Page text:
Book Review: The History of the Snowman

At first, Bob Eckstein's arguments for the cultural importance of the snowman seem specious. For example, that there are no Harry Truman or Charo candlestick holders but plenty of snowmen; that snowmen have graced more magazine covers than Muhammad Ali; and that snowmen represent "the most naked, simple portrait of our humanity." But by page 7, with the inclusion of "The Snowman's Index" (who knew that 16% of Americans with the last name "Snowman" live in Florida?), Eckstein easily convinces the reader that the snowman ("a frozen Forrest Gump") is more than just cute or kitschy.
Journeying backwards through time, Eckstein searches for the first snowman, moving from the present "age of expansion" where snowmen are making a comeback in the consciousness (just in time for global warming), through the "white trash" years of the last quarter of the 20th century (featuring killer snowmen in film, snowman porn websites, etc.), to the snowman as political statement in the 19th century, and all the way back to the 14th century.
All levity and snow puns aside (Eckstein is a cartoonist and humorist), this brisk, charming book is well researched and full of entertaining, informative nuggets. For example:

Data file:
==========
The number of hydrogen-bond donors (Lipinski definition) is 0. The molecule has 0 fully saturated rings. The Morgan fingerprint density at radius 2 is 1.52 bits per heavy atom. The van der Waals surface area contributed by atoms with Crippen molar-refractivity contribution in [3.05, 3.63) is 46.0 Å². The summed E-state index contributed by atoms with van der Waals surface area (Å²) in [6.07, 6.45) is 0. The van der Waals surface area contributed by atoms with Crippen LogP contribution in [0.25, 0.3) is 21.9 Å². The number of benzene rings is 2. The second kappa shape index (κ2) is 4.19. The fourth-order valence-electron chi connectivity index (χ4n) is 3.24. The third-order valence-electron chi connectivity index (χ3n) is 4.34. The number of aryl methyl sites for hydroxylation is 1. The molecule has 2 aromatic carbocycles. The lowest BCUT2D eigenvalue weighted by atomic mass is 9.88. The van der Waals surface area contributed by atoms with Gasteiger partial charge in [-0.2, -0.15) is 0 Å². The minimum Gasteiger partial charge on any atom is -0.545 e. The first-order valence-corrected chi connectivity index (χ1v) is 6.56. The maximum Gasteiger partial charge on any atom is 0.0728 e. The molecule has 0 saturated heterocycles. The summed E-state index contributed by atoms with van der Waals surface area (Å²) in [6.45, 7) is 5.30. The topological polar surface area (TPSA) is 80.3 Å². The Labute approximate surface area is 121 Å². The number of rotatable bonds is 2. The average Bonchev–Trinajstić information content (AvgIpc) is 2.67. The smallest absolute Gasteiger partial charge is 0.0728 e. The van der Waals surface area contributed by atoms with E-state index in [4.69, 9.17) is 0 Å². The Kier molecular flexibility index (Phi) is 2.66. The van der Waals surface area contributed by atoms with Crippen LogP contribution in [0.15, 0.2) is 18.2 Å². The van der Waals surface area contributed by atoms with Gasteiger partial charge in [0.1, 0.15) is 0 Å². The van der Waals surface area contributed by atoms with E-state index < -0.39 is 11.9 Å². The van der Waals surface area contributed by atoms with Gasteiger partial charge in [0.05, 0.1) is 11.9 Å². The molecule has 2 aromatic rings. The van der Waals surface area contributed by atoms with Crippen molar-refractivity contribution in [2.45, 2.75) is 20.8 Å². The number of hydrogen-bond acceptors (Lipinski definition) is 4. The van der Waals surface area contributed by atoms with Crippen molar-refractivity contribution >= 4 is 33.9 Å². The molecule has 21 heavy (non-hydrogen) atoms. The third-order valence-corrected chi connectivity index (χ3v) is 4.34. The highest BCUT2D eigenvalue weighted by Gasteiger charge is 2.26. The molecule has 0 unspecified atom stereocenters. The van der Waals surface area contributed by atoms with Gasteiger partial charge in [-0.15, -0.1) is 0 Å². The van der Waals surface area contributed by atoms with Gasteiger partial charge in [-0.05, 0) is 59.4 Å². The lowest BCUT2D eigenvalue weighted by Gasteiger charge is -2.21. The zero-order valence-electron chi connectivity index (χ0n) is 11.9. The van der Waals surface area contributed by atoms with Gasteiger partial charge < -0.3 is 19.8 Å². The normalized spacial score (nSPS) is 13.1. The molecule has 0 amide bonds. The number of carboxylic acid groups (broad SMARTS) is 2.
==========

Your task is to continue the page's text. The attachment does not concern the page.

• There are no snowmen in the dry, cold Arctic where humidity is below 20% and the temperature below 10° F--both must be higher in order to pack snow.
  • The Association of Education Publishers has banned the use of the word "snowman" in textbooks because it is gender biased.
  • The Taliban banned snowman-making when it came to power in 1996. 
Eckstein even manages, in three illustrated examples, to play Six Degrees of Kevin Bacon with the snowman. And if that weren't enough, he also includes a small section of the "best" snowman cartoons (where his own are easily the laugh-out-loud funniest).
On a more serious note, when Eckstein does find that first snowman in a 14th century manuscript in the Hague, it turns out to be an anti-Semitic illustration; something Eckstein calls "truly unfortunate" as the key appeal of snowmen, at least in modern times, is that they are nondenominational. Yet he also repeatedly finds pathos in the appearance of snowmen over the centuries and shows convincingly that whether used as political statements or childhood rituals, snowmen hearken to a time when life was simpler and snow had a chance to fall before it melted. One hopes that Eckstein won't stop here, but will follow up with a sequel designed for those of us in warmer climes (possibly all of us soon). Perhaps the history of sandcastles . . . --Debra Ginsberg
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